The audience sat in rapt silence as Jessica recounted her plight for a client panel at a recent event in Florida. Her husband was a Navy pilot killed in the line of duty in Afghanistan. She received the news as a mother of a two-year-old while nine months pregnant with their second child.
“I was handed a pretty sizable check within two and a half days of hearing the news,” she said. “I was a deer in the headlights. I was numb and had no idea what to do. It was all a blur. I had to make these decisions that could affect the rest of our lives.”
Her brother recommended a professional he was using, a former Army soldier that Jessica felt she could trust because “he would understand the situation and the benefits I would receive.”
“I have to focus on being a mother and the well-being of other people,” she noted. “I had to turn it over to him and say, ‘Here, you deal with this. Please don’t mess it up.’”
When asked by the panel host if her financial professional was a broker or investment advisor, Jessica said, “I think he’s an investment advisor, but I’m not certain.”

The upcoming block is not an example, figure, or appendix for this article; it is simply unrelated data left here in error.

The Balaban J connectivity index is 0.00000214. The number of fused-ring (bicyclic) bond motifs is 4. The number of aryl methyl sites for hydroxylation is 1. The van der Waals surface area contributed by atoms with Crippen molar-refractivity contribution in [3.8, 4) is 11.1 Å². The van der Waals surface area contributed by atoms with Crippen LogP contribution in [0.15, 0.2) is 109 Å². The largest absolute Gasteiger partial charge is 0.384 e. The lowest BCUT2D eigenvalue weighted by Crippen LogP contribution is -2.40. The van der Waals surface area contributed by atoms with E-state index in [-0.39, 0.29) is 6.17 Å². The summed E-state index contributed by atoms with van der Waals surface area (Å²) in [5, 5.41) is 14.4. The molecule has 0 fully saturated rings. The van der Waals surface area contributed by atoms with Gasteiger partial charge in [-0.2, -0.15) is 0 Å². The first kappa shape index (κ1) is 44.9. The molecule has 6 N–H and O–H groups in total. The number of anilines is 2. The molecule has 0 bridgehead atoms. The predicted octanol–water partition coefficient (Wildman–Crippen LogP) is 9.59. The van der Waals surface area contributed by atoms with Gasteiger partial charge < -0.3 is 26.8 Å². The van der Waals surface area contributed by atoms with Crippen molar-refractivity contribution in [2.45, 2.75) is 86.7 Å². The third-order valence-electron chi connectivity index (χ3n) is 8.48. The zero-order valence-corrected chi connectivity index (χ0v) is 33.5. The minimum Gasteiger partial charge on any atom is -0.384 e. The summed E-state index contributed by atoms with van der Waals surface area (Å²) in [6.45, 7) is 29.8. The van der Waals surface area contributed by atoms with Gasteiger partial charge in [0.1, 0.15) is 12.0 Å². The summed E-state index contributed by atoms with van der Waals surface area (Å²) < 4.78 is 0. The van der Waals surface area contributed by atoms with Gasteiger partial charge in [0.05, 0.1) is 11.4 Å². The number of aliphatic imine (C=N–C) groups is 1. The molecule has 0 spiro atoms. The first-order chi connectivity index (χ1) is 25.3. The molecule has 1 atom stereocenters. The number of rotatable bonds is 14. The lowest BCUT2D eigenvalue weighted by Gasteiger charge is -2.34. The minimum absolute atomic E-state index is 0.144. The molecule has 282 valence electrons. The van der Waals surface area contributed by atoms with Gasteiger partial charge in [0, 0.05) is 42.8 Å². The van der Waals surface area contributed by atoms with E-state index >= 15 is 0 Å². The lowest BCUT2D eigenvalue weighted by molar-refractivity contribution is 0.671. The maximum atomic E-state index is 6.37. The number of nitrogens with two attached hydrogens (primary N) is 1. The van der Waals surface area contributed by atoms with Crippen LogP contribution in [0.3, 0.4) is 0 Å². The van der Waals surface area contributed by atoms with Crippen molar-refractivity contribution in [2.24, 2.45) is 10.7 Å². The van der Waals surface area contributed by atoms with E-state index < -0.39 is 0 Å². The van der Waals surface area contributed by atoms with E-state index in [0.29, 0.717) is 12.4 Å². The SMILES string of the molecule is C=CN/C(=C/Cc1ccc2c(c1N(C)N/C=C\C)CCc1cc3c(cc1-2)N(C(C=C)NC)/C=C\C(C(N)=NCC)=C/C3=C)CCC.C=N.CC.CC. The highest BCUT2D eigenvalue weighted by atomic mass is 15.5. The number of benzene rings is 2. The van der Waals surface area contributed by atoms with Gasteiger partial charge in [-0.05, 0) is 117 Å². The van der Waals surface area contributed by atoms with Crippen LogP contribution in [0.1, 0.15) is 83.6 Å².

I eagerly clicked on a recent article in The Wall Street Journal titled “Adviser Movement Picks Up Steam,” anticipating what I thought would be a report on the number of breakaway brokers moving to the independent channel to become full-fledged advisors.
“In the past few weeks, broker movement between large firms has been increasing,” the article read. Well, which is it: broker or advisor?
It was the former, of course, and the article detailed traffic between Merrill Lynch, Morgan Stanley, Wells Fargo and UBS. Wells Fargo Financial Advisors played in as well, further muddying an already viscous definition. I’ve been in this business for going on 20 years. If I’m befuddled, what chance do … well, you know the rest.
Think the Merrill Rule is in the distant past? Think again. It might have been officially defeated, but the confusion it was meant to cause lives on, and it’s one big source of industry shame.